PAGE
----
Earth Day, Every Day

Every day is Earth Day at Jewelry Buyers of Vienna! One of our favorite things about buying vintage and estate jewelry is that we are able to find new homes for beautiful old things. And by doing that, we lessen the ecological impact of mining for precious metals and gem stones.

Recycling jewelry is simply much better for our environment than making and buying new jewelry.

When you sell us your unwanted jewelry, we find someone who will love it and give it a new life. In fact, many of our customers buy vintage and antique jewelry precisely because it is the greener alternative to adornment.

Recycling an old bracelet or ring means that no new gold, silver or gemstones are mined to create a new piece. Each piece of jewelry that finds a new owner represents a notable environmental savings. How groovy is that?

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How much of a difference could recycling one piece of jewelry make? Did you know that mining and refining the gold for one typical wedding band generates 20 tons of waste? Gold mining is a dirty practice that uses cyanide, generates loads of waste, pollutes waterways with leached toxic chemicals such as mercury, and sometimes displaces communities.

Every piece of gold jewelry that recirculates in the economy reduces the need to mine new gold, lessening the environmental impact of current gold mining processes!

Silver mining is slightly different, as only 30% of all silver comes from actual silver mines, with the balance found as a byproduct of mining for industrial metals such as copper and zinc. Sadly, mining for industrial metals also comes with a heavy environmental cost, including the creation of arsenic emissions. And it has been estimated that global metal mining accounts for a whopping 10% of the world’s energy consumption.

So recycling silver jewelry also helps the environment. Less demand for newly mined metals means less pollution and a smaller carbon footprint for the jewelry that finds a second life.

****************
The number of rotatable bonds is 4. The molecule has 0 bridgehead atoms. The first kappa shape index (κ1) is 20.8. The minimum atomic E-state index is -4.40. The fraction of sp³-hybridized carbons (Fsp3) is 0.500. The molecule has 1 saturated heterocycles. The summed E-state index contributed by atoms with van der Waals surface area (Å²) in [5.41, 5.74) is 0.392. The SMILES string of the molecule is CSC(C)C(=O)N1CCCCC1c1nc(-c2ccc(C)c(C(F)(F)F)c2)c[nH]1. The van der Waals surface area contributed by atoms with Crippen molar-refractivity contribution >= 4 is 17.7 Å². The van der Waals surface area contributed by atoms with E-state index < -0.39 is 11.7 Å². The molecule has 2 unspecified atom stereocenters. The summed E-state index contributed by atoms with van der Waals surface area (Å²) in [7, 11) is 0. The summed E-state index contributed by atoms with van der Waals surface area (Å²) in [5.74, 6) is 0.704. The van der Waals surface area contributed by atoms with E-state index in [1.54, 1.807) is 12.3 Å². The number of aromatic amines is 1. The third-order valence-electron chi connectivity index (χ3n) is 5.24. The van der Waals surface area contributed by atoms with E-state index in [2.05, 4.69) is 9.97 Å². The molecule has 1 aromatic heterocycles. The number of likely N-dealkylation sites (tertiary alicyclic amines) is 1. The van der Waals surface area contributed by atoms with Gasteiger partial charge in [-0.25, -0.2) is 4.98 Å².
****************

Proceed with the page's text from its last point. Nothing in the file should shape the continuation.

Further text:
The large industrial diamond mines that produce most of the world’s glittering stock require significant amounts of water and produce huge amounts of waste rock that can contribute to acid rock drainage. Amazingly, the average diamond in an engagement ring requires the removal of 200 to 400 million times its volume in host rock!

Colored gem stones often come from small-scale mines that may utilize lower-impact techniques. However, these mines may also present significant ecological damage due to deforestation and waterway pollution.

Obviously, if the jewelry you sell us contains diamonds or colored stones, then the environmental impact of mining for new stones is mitigated, offering one more way to help the environment.

So if you are considering selling your old jewelry to make some green, don’t forget the other green effect! One author has even suggested that “the best way for you to mitigate the impacts of gold-mining might be to make a personal pledge to keep gold in circulation. Try instituting a one-in, one-out policy for your jewelry box: Whenever you want to buy a piece of gold jewelry, take one you already have and sell it, or melt one down for refabrication. Do that, and you can glitter relatively guilt-free,” says Nina Shen Rastogi from the Slate’s Green Lantern.

Recirculating that jewelry just languishing in your jewelry box is both good for your wallet and good for the planet! So give us a call if you are thinking of recycling your jewelry.

Sources:

http://nodirtygold.earthworksaction.org/impacts#.VxksPPkrJhE

http://www.theecologist.org/green_green_living/clothing/270580/can_silver_ever_be_ethical.html

http://www.slate.com/articles/health_and_science/the_green_lantern/2010/08/something_old_something_new_something_borrowed_something_green.html

http://www.washingtonpost.com/wp-dyn/content/article/2010/09/20/AR2010092004730.html